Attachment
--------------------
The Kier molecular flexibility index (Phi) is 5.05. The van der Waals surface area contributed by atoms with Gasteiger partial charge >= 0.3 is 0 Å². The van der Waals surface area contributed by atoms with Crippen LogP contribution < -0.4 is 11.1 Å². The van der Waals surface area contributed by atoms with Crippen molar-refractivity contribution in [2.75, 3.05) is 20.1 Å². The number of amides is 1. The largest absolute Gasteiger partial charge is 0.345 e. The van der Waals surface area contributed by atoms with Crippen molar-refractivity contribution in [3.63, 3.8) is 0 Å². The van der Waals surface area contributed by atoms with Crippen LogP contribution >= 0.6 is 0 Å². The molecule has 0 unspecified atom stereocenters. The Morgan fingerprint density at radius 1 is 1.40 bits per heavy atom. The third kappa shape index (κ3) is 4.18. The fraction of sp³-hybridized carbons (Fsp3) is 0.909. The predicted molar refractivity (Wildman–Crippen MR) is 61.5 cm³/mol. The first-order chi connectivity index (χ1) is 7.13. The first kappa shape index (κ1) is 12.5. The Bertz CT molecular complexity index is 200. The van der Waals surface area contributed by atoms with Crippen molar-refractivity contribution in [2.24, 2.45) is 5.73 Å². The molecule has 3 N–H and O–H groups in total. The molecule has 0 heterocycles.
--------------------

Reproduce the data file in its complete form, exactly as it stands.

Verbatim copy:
The Kier molecular flexibility index (Phi) is 5.05. The van der Waals surface area contributed by atoms with Gasteiger partial charge >= 0.3 is 0 Å². The van der Waals surface area contributed by atoms with Crippen LogP contribution < -0.4 is 11.1 Å². The van der Waals surface area contributed by atoms with Crippen molar-refractivity contribution in [2.75, 3.05) is 20.1 Å². The number of amides is 1. The largest absolute Gasteiger partial charge is 0.345 e. The van der Waals surface area contributed by atoms with Crippen molar-refractivity contribution in [3.63, 3.8) is 0 Å². The van der Waals surface area contributed by atoms with Crippen LogP contribution >= 0.6 is 0 Å². The molecule has 0 unspecified atom stereocenters. The Morgan fingerprint density at radius 1 is 1.40 bits per heavy atom. The third kappa shape index (κ3) is 4.18. The fraction of sp³-hybridized carbons (Fsp3) is 0.909. The predicted molar refractivity (Wildman–Crippen MR) is 61.5 cm³/mol. The first-order chi connectivity index (χ1) is 7.13. The first kappa shape index (κ1) is 12.5. The Bertz CT molecular complexity index is 200. The van der Waals surface area contributed by atoms with Crippen molar-refractivity contribution in [2.24, 2.45) is 5.73 Å². The molecule has 3 N–H and O–H groups in total. The molecule has 0 heterocycles.